Glorifying this behavior instead of recognizing it for what it typically is, a dangerous pattern that doesn't necessarily lead to emotional nirvana, leads even further downward. I hope I'm not misunderstanding what you and others are saying. I understand people as saying they don't like doing this but they feel compelled to. I'd rather know why they feel compelled to repeat, rinse, repeat to hopefully break a cycle.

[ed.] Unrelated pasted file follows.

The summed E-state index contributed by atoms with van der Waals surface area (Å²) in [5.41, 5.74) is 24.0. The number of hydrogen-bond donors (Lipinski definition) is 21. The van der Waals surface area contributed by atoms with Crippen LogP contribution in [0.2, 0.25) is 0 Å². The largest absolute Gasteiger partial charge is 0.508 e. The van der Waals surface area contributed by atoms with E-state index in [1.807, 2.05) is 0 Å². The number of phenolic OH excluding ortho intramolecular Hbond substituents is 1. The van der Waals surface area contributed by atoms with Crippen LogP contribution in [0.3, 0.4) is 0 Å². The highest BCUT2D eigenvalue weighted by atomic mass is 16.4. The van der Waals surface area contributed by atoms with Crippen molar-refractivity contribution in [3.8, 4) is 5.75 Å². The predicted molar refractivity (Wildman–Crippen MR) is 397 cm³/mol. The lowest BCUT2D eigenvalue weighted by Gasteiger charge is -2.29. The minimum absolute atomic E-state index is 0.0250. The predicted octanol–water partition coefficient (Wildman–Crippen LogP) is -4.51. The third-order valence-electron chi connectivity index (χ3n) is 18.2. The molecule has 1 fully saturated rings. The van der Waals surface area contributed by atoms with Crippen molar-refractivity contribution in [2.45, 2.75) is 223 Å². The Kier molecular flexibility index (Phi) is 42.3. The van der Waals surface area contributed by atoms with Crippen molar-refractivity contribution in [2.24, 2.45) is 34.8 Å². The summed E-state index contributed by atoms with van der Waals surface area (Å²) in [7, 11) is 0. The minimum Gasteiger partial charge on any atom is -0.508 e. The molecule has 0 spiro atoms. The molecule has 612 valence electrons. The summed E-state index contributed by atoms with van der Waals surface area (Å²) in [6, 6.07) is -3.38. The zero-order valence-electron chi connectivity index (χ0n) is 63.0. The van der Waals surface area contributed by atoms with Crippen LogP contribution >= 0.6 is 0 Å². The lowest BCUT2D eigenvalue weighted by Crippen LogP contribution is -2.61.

When you see yourself walking into that all too familiar cave, stop. Why am I going in here again? Haven't I already done this? Something may be drawing you back to that cave again, but to me recognizing when there is a legitimate reason to go back in the cave vs. answering a siren's call is more important that fully experiencing every nuance of that feeling. I personally would rather show people how to recognize when they're entering dark territory and if they must enter, give them some weapons, show them how to protect themselves against what they encounter, offer some guidance. Not just send them in and tell them to feel. I think taking any other position is emotionally irresponsible. LOL, this reminds me of an episode of Buffy the Vampire Slayer when Spike tells Buffy after she died and came back that she came back wrong. And then they have sex.